While the question of whether or not it was the evangelical vote that won the election for Reagan has been hotly debated by scholars and political activists alike, there is little question that Israel was a key issue for the conservative Christians who were involved in the organizing. Thus it was perhaps a case of preaching to the choir when, in early 1981, some prominent leaders of the Christian right sent a telegram to President Reagan after he took office: “We are concerned about morality and reaffirmation of principles of faith,” they wrote, “not only on the domestic American scene but also in terms of our international affairs. From our religious, moral, and strategic perspective, Israel supremely represents our values and hopes for security and peace in the Middle East.”

The significance of Israel as an issue in the 1980 elections has often been overlooked. Many evangelical Christians had been educated in detail about the Middle East over the previous decade, and by the year of Reagan’s election they shared with many American Jews, and not just conservative Jews, a commitment to supporting Israel both politically and militarily. Of course Israel was not by far the only issue tying these groups together; among other things, they also shared a dislike of Carter and of communism. But Israel certainly was one issue, and one that has been far too often ignored or dismissed.

Left Behind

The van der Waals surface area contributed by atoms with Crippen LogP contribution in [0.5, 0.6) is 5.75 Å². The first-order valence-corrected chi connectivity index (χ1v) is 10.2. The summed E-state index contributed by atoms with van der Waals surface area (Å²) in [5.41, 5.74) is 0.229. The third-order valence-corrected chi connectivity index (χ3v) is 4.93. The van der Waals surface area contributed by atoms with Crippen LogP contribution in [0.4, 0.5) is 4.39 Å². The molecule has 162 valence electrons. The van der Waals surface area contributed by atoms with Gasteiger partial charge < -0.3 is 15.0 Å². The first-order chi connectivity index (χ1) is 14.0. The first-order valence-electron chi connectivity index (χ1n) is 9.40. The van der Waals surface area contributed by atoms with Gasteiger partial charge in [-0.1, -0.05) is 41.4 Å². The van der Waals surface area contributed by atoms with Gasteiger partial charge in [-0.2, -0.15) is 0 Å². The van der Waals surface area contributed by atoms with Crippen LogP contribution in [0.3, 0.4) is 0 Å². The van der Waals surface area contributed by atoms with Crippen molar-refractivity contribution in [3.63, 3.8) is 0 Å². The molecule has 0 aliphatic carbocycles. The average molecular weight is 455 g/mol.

Of course, the political and cultural power of conservative evangelical culture did not end in the 1980s, and in recent years popular Christian apocalypticism has made an impressive comeback. The Left Behind series, written by Tim LaHaye and Jerry Jenkins, has has made prophecy exegesis into a science-fiction tinged action story that has dominated best-seller lists in the United States for the last four years. The eleven books published so far (out of a planned 14) sold more than 50 million copies, (excluding graphic novels and children’s versions) since the first book appeared in 1995. The series tells of the adventures of those who were originally “left behind” when God raptured the Church into heaven. Quickly recognizing their error in failing to accept Christ, these new believers must now face the terrible events leading up to Armageddon and Christ’s return. In accordance with that line of biblical prophecy interpretation associated with Dallas Theological Seminary and first popularized by Lindsey, these believers must face the rise of the Antichrist, who will persecute Christians and Jews, take over as dictator of a one-world government, lead a global crusade against Israel and eventually bring the world to Armageddon. LaHaye and Jenkins have constructed fast-paced and plot-driven stories that are also generic hybrids, combining traditional evangelical homily, with science fiction-like threats, and action adventure thrills, complete with plenty of male bonding and high-flying action.